Those are the words emblazoned across the front page of a major British newspaper, the Daily Mail, in today’s edition, to describe a meeting between two world leaders.
The UK’s Prime Minister Theresa May met with Scottish first minister Nicola Sturgeon on Monday to discuss the forthcoming “Brexit” — which is officially starting Wednesday.
And while there was much to comment on — what will happen to Scotland, which is considering staying in the EU marketplace, how Brexit will impact the UK’s economy, and more — the Daily Mail ignored all that.
Instead, we got “Legs-It.”
Inside the paper, it was worse. A headline read, “Finest weapons at their command? Those pins!” A column by Sarah Vine was rampant with sexist observations. She described Sturgeon’s legs as “altogether more flirty, tantalisingly crossed … a direct attempt at seduction.” Read more of it, if you can stomach it, here.
The reaction around the internet was swift and fierce.
It's 2017. Two women's decisions will determine if United Kingdom continues to exist. And front page news is their lower limbs. Obviously pic.twitter.com/AMp0YvtISa— Yvette Cooper (@YvetteCooperMP) March 27, 2017
If Daily Mail was a person you'd get a restraining order, frankly.— Matt Haig (@matthaig1) March 27, 2017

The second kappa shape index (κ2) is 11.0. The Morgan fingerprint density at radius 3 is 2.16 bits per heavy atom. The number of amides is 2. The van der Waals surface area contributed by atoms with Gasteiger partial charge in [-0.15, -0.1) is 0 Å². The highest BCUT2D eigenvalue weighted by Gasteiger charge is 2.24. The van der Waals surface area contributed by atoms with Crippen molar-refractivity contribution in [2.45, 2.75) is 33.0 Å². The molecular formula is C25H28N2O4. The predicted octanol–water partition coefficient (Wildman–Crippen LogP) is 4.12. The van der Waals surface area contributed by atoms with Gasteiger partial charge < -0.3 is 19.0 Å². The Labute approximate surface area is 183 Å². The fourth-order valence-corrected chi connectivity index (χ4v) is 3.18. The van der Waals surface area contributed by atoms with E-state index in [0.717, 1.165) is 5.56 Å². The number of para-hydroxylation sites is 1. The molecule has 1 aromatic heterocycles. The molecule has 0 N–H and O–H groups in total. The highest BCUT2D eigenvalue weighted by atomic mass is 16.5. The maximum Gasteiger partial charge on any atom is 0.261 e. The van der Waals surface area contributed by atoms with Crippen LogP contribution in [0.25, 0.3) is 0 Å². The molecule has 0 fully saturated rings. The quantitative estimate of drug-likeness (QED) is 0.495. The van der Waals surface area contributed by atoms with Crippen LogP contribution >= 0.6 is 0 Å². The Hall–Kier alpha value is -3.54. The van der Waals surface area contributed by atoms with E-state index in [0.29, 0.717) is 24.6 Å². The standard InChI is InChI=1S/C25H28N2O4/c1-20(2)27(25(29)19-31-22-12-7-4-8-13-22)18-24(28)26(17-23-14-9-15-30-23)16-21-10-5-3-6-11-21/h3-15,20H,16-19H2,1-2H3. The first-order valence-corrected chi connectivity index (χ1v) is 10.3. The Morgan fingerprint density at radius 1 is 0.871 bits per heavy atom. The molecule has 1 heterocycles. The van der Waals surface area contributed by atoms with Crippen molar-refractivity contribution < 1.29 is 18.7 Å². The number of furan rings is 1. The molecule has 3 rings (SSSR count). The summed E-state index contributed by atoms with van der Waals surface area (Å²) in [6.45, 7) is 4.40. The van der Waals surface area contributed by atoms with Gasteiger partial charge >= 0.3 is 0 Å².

Moronic! And we are in 2017! pic.twitter.com/LTGEZdtNo3— Harriet Harman (@HarrietHarman) March 27, 2017
Who won Legs-It, do me a favour 🤦♂️. Two women in positions of great power, something to be applauded, and it's about legs. Utter rag. https://t.co/e8ftksOJIh— Connor Preston (@CP90_) March 27, 2017
It's 2017. This sexism must be consigned to history. Shame on the Daily Mail. pic.twitter.com/V3RpFSgfnO— Jeremy Corbyn MP (@jeremycorbyn) March 27, 2017
Later editions of the front page claim the “Legs-It” moniker was “light-hearted.”
Mail has adjusted Legs-it overnight to say it is "lighthearted" i.e. only humourless feminists won't like. pic.twitter.com/0pio5B2fEe— Janice Turner (@VictoriaPeckham) March 28, 2017
Some tried to correct the faux-pas with more appropriate imagery:
Female leadership is stagnant around the world. The US failed to elect its first US president last fall, and instead a man who once said he likes to “grab [women] by the pussy” is in office. Globally, there are just 16 women who serve as heads of states and government, eight of whom are their country’s first woman in power.
How do you fix this problem? Let's start with journalism outlets that treat female leaders with the same respect they give male leaders.